A Simple Investment Principle
Posted December 5, 2010on:
Just like two sides of a coin, the capital market is made up of capital demanders (businesses) and capital suppliers (investors). What for businesses are costs of acquiring capital are for investors rewards of supplying it. It is a simple truth that
Costs of Capital = Expected Returns
Looking through this lens, many capital market phenomena can be explained.
Why small stocks tend to have higher returns than large stocks?
It is harder for small businesses to obtain capital than for larger businesses. They have to pay higher costs of capital than larger businesses ex ante. That’s why small stocks also have higher expected returns.
Why value stocks tend to have higher returns than growth stocks?
It is easier for growing businesses to obtain capital than for those that are not growing. Therefore, their costs of capital are lower ex ante. It follows that growth stocks have lower expected returns.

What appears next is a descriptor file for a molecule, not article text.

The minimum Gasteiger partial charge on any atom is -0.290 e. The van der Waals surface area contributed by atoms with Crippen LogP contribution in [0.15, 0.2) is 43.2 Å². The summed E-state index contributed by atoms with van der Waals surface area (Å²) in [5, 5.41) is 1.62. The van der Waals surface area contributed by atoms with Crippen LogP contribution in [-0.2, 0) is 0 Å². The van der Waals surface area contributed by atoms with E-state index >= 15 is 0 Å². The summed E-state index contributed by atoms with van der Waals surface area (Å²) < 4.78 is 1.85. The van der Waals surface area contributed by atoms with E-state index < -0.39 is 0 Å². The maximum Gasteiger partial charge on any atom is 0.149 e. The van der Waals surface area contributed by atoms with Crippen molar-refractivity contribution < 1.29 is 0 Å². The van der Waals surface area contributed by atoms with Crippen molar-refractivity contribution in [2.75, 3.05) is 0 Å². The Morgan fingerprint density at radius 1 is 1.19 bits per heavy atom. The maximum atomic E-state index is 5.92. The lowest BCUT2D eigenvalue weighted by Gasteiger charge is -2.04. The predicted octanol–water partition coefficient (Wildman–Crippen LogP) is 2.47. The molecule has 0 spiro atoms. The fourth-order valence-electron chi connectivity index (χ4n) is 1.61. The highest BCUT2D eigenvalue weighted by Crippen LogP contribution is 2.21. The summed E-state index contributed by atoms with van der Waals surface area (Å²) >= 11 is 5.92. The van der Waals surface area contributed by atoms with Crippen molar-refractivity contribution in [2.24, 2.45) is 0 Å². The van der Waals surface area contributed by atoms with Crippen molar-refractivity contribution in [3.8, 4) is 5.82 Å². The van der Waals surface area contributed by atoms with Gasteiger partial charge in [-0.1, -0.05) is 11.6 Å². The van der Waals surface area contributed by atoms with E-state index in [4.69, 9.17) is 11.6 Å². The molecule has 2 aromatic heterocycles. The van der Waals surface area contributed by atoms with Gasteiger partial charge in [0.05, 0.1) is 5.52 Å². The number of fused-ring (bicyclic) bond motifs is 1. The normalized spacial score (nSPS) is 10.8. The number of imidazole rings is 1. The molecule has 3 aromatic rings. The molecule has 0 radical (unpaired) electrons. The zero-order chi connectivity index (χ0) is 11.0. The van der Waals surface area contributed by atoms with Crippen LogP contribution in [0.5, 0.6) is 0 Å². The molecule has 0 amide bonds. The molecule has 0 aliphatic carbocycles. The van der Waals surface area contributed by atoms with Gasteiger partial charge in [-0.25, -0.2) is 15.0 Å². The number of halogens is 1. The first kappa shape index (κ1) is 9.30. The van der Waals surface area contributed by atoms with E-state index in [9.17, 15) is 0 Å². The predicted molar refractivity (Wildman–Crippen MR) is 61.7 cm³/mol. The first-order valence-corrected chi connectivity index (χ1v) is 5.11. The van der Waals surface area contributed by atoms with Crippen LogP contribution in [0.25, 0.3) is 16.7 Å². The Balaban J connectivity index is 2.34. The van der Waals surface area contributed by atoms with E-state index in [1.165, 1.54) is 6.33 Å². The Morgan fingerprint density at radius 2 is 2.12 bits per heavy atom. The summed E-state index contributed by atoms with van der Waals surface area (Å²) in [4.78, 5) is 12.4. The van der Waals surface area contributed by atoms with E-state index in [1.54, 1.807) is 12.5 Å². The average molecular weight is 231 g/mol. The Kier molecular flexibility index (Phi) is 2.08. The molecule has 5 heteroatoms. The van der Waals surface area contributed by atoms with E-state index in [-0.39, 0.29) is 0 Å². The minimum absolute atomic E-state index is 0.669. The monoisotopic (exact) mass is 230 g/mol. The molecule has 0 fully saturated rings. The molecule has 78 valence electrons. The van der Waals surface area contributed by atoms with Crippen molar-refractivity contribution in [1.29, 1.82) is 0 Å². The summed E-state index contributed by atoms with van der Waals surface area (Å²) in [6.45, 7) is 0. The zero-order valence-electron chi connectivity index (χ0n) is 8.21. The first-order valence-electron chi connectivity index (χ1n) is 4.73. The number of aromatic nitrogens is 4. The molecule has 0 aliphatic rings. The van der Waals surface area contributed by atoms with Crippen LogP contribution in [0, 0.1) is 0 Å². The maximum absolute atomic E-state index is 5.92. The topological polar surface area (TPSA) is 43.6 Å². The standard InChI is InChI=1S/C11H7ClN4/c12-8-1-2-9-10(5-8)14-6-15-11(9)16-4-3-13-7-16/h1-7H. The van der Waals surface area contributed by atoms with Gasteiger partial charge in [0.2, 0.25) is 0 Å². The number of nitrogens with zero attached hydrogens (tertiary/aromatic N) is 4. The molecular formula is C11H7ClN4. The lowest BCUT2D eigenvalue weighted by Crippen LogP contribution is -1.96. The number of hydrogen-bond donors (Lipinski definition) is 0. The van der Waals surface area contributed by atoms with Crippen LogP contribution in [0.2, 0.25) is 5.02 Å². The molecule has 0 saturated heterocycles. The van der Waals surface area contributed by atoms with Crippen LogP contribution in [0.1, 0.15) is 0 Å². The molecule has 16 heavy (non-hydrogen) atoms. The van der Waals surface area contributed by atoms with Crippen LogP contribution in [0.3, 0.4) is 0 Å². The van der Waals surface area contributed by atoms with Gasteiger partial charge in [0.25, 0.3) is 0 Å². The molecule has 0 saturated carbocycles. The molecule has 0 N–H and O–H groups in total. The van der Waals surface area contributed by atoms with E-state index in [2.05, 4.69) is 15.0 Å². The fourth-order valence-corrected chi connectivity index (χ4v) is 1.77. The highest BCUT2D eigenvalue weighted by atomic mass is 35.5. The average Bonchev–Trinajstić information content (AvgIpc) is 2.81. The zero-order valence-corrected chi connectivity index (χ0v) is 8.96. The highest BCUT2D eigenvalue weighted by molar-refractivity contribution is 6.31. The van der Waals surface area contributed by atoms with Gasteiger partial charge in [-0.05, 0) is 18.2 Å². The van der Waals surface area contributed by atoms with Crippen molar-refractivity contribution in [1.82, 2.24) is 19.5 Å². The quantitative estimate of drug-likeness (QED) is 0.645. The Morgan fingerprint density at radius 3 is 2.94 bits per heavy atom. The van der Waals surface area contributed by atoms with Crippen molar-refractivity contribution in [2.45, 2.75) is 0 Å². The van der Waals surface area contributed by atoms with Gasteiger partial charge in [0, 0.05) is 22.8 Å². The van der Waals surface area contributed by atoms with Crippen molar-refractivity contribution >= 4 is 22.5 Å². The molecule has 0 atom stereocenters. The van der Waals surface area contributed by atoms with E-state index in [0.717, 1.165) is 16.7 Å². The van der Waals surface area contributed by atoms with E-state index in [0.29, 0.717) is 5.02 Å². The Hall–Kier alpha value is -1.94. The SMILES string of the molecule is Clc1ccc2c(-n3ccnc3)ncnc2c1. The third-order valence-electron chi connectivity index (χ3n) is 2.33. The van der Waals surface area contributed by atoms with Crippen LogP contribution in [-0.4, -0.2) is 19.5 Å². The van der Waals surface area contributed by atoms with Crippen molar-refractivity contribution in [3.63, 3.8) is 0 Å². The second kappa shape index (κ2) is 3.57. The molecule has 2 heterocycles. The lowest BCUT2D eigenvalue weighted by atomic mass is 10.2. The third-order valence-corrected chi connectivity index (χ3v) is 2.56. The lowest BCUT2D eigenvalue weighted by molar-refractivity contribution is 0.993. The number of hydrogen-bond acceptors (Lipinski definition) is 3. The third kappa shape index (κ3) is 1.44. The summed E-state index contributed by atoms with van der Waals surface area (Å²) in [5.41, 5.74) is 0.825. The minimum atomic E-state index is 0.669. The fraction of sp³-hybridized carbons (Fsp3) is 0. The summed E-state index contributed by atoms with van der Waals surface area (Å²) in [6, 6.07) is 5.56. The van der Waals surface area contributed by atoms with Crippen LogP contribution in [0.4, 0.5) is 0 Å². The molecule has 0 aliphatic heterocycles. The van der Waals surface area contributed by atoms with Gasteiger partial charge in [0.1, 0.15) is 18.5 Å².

Expected returns are not actually returns. In actual historical returns, small stocks outperformed large stocks about 55% of the time; the rest of the time they underperformed. Value stocks did a little better: they outperformed growth stocks 65% of the time. However, over the long run, actual returns do converge to expected returns.
Take home lesson: don’t chase hot stocks or sectors
If a stock (or sector) is the darling of investors, its costs of capital must be very low. The expected returns must also be very low. Though you may get lucky once or twice, if you play this game often enough, actual returns will converge to expected returns.
The simple principle in action – MZ Capital 40/60 portfolio
This MZ Capital model portfolio invests only 40% in equity. It fell only half as much as the S&P 500 during 2008 and the early part of 2009, but it rallied at about the same rate as the S&P 500 after March 2009. Why? The portfolio has a strong tilt toward small cap value, the part of the market where costs of capital are the highest.
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